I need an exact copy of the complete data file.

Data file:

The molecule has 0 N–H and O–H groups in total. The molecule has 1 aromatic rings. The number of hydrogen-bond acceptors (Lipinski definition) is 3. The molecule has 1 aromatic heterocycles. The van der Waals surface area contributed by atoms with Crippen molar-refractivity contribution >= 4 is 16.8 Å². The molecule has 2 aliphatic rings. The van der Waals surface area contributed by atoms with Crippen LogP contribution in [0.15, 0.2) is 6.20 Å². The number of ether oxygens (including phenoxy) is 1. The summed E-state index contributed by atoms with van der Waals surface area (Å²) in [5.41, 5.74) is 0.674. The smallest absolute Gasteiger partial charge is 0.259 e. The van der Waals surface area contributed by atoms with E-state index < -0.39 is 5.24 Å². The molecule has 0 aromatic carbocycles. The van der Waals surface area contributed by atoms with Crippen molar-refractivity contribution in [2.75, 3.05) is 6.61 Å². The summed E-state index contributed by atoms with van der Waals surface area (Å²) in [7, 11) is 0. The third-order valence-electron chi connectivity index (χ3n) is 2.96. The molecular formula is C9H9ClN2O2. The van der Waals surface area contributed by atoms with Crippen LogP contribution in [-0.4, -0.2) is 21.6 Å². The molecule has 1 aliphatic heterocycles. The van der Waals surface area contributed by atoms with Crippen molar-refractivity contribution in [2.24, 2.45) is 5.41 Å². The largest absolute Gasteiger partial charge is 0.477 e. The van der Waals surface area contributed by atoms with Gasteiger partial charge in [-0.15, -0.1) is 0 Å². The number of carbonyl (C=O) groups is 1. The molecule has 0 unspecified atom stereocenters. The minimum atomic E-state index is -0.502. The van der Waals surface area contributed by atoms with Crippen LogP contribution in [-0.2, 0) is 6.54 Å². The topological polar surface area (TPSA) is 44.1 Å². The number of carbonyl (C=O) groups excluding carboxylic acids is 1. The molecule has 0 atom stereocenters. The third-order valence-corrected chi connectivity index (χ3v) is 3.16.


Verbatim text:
The molecule has 0 N–H and O–H groups in total. The molecule has 1 aromatic rings. The number of hydrogen-bond acceptors (Lipinski definition) is 3. The molecule has 1 aromatic heterocycles. The van der Waals surface area contributed by atoms with Crippen molar-refractivity contribution >= 4 is 16.8 Å². The molecule has 2 aliphatic rings. The van der Waals surface area contributed by atoms with Crippen LogP contribution in [0.15, 0.2) is 6.20 Å². The number of ether oxygens (including phenoxy) is 1. The summed E-state index contributed by atoms with van der Waals surface area (Å²) in [5.41, 5.74) is 0.674. The smallest absolute Gasteiger partial charge is 0.259 e. The van der Waals surface area contributed by atoms with E-state index < -0.39 is 5.24 Å². The molecule has 0 aromatic carbocycles. The van der Waals surface area contributed by atoms with Crippen molar-refractivity contribution in [2.75, 3.05) is 6.61 Å². The summed E-state index contributed by atoms with van der Waals surface area (Å²) in [7, 11) is 0. The third-order valence-electron chi connectivity index (χ3n) is 2.96. The molecular formula is C9H9ClN2O2. The van der Waals surface area contributed by atoms with Crippen LogP contribution in [-0.4, -0.2) is 21.6 Å². The molecule has 1 aliphatic heterocycles. The van der Waals surface area contributed by atoms with Crippen molar-refractivity contribution in [2.24, 2.45) is 5.41 Å². The largest absolute Gasteiger partial charge is 0.477 e. The van der Waals surface area contributed by atoms with Gasteiger partial charge in [-0.15, -0.1) is 0 Å². The number of carbonyl (C=O) groups is 1. The molecule has 0 unspecified atom stereocenters. The minimum atomic E-state index is -0.502. The van der Waals surface area contributed by atoms with Crippen LogP contribution in [-0.2, 0) is 6.54 Å². The topological polar surface area (TPSA) is 44.1 Å². The number of carbonyl (C=O) groups excluding carboxylic acids is 1. The molecule has 0 atom stereocenters. The third-order valence-corrected chi connectivity index (χ3v) is 3.16.